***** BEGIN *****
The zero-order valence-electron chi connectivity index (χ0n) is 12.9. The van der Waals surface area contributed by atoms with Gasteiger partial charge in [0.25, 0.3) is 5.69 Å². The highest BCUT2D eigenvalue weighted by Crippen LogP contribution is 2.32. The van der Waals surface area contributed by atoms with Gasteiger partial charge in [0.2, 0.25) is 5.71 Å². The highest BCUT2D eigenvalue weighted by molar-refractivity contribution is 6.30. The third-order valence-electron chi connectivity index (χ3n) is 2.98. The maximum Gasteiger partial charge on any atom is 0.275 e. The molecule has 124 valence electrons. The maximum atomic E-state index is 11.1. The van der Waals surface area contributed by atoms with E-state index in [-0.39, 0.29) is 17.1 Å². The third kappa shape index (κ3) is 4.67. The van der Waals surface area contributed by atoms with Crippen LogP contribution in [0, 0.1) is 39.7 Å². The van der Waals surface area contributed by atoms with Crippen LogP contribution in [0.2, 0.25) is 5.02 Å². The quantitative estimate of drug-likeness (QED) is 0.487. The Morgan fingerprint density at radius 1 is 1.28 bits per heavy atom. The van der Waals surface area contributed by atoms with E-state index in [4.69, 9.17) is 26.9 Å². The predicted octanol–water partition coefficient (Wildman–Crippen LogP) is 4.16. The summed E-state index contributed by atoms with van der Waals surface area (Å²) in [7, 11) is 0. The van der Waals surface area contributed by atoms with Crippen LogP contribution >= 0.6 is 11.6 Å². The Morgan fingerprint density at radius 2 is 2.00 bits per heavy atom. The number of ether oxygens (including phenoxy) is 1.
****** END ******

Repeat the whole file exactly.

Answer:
The zero-order valence-electron chi connectivity index (χ0n) is 12.9. The van der Waals surface area contributed by atoms with Gasteiger partial charge in [0.25, 0.3) is 5.69 Å². The highest BCUT2D eigenvalue weighted by Crippen LogP contribution is 2.32. The van der Waals surface area contributed by atoms with Gasteiger partial charge in [0.2, 0.25) is 5.71 Å². The highest BCUT2D eigenvalue weighted by molar-refractivity contribution is 6.30. The third-order valence-electron chi connectivity index (χ3n) is 2.98. The maximum Gasteiger partial charge on any atom is 0.275 e. The molecule has 124 valence electrons. The maximum atomic E-state index is 11.1. The van der Waals surface area contributed by atoms with E-state index in [-0.39, 0.29) is 17.1 Å². The third kappa shape index (κ3) is 4.67. The van der Waals surface area contributed by atoms with Crippen LogP contribution in [0, 0.1) is 39.7 Å². The van der Waals surface area contributed by atoms with Crippen LogP contribution in [0.2, 0.25) is 5.02 Å². The quantitative estimate of drug-likeness (QED) is 0.487. The Morgan fingerprint density at radius 1 is 1.28 bits per heavy atom. The van der Waals surface area contributed by atoms with E-state index in [4.69, 9.17) is 26.9 Å². The predicted octanol–water partition coefficient (Wildman–Crippen LogP) is 4.16. The summed E-state index contributed by atoms with van der Waals surface area (Å²) in [7, 11) is 0. The van der Waals surface area contributed by atoms with Crippen LogP contribution >= 0.6 is 11.6 Å². The Morgan fingerprint density at radius 2 is 2.00 bits per heavy atom. The number of ether oxygens (including phenoxy) is 1.